- Audible Audio Edition
- Listening Length: 5 hours and 36 minutes
- Program Type: Audiobook
- Version: Unabridged
- Publisher: Hudson Audio Publishing
- Audible.com Release Date: January 8, 2010
- Whispersync for Voice: Ready
- Language: English
- ASIN: B0033T5LLS
- Amazon Best Sellers Rank:
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Murder Most Gay Audiobook – Unabridged
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1) Completely unbelievable premise: The author expects us to believe that a major metropolitan police department would entrust the capture of (an extremely brutal) serial killer to two rookie cops. OK...fine...I can make that leap. The leap I can't make is that all of the cops, except of course our "hero," seem to be complete and utter morons!
2) Misplaced in time: From what clues I could gather this story is set in the early to mid 1990s. That's a shame, because based on the author's description of DC at that time you'd think it was the most homophobic place in the country (FYI, the city added sexual orientation to their non-discrimination policy IN THE 1970s). The author would have been better served if this story had been a period drama set in the 1960s or 1970s. Which brings me to my next point...
3) Every straight person in this book is a raging homophobe: I literally mean EVERY SINGLE ONE! I grew up in the buckle of the bible belt, and even I had a straight ally or two. I don't understand why EVERY straight person in the book had to be a jerk. It just adds to overall in-credulousness of the story.
4) The "love" story is an afterthought: The love story (if you can call it that) is so disconnected and frazzled that no one (not even the characters in the book) seem to care. You get the feeling the author flipped a coin to decide who the "hero" would end up with.
5) Forgettable characters: Sorry that I keep using "hero" in quotes. The fact is I can't remember any of the characters in this book. Didn't like 'em...didn't care what happened to 'em. I think at one point I was rooting for the serial killer to knock off the lot.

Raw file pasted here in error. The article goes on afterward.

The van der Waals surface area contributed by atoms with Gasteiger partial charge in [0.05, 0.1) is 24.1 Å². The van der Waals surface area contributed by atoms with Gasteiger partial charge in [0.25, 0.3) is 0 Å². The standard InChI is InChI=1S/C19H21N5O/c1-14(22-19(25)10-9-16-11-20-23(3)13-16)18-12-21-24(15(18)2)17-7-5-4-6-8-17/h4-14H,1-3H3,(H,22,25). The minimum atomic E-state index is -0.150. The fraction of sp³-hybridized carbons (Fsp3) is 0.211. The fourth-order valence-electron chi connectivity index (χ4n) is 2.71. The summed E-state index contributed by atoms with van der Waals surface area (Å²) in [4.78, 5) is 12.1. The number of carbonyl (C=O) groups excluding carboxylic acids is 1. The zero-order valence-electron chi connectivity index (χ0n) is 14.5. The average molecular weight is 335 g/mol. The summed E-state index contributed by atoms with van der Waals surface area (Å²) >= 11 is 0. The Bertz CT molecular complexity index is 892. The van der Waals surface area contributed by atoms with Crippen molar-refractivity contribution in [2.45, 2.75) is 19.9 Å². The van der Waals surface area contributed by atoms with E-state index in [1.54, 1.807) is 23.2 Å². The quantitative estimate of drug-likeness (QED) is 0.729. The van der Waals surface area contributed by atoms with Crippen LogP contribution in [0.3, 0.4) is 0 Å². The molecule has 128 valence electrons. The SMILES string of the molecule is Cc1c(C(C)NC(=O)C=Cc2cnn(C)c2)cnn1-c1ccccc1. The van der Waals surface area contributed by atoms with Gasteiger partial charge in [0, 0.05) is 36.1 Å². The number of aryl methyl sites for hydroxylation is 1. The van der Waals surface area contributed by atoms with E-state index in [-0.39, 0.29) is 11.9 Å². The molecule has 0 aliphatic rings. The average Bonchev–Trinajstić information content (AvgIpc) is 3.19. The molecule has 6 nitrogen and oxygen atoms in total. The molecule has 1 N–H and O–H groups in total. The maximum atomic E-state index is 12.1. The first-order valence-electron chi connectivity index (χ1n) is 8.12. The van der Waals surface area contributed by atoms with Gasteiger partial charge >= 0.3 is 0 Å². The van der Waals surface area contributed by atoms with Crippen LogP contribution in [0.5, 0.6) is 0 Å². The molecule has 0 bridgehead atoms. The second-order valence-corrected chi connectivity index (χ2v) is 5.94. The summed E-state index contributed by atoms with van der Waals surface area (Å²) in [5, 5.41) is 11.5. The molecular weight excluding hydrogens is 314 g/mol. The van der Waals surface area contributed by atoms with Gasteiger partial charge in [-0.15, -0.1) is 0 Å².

This book is a hot mess from beginning to end. I strongly recommend looking elsewhere for your sexy, gay, whodunnit fix!
As with John Simpson's other works, the story speeds along at a brisk pace and fully engages the reader. Simpson fills this story with enough details of police work so that the story is engrossing and interesting, but not so many details that the pacing is bogged down. The writing style is very clear, concise, and straight-forward. Characters are enjoyable and interesting, and John Simpson's style lets you easily envision them and their situations. Pat is emotionally strong, smart, intelligent, and very resourceful. The entire story is told from his first-person perspective, and it creates a nice rapport with the reader.
As the serial killer victimizes the gay community, the police force is under increasing pressure to find him. Pat is told that he and another rookie cop, Hank, will be working under cover. They are to wear mics and pose as gay men, and try to make themselves a target for the killer. It turns out that Pat roughly matches the type of man the serial killer has been preying upon. Going to the clubs, Pat dances and flirts with the other patrons, all to the intense discomfort of his partner, in order to catch this guy. It's a joy reading how Pat manages to put his partner in his place, stand up for gay people, and yet still keep his orientation a secret. As the body count increases, he safety is put at more and more risk as he places himself in increasingly vulnerable positions. A lot of things happen in this story, and it speeds along at faster and faster pace. Shootouts, car chases, explosions, lives at stake.... there's a lot going on, and it all flows together seamlessly and in a thoroughly enjoying and engaging writing style.
Clear writing, a swift pace, engaging characters, a suspenseful plot... it all adds up. It's a fun, engaging, and absolutely enjoyable tale. I heartily recommend it.
Simpson's first story, Murder Most Gay, is so completely different. I'm not a gay, literary snob and don't get off trying to come across as anyone other than a guy-next-door who loves reading and getting into stories. My father was a cop for a few years and then a fireman, where he retired. I didn't doubt Simpson's story line. And to the other commentor who was raised in a police officers home and challenged the snarky and discriminating comments from other officers in this book...may not have been your experience to know what went on in your city's PD, but is typical in others. Hell, the same second-class treatment is in the armed force, read the news. Sad, but true (& not only homophobia!).
I enjoyed the story, and for a first, think Simpson wrote well. Don't want to spoil the story, but I kept anticipating Dean to be major creep, lol.
While this book was entertaining to an extent, I think it would greatly benefit from a well trained editor. All in all, I'd give it a 2.5 out of 5.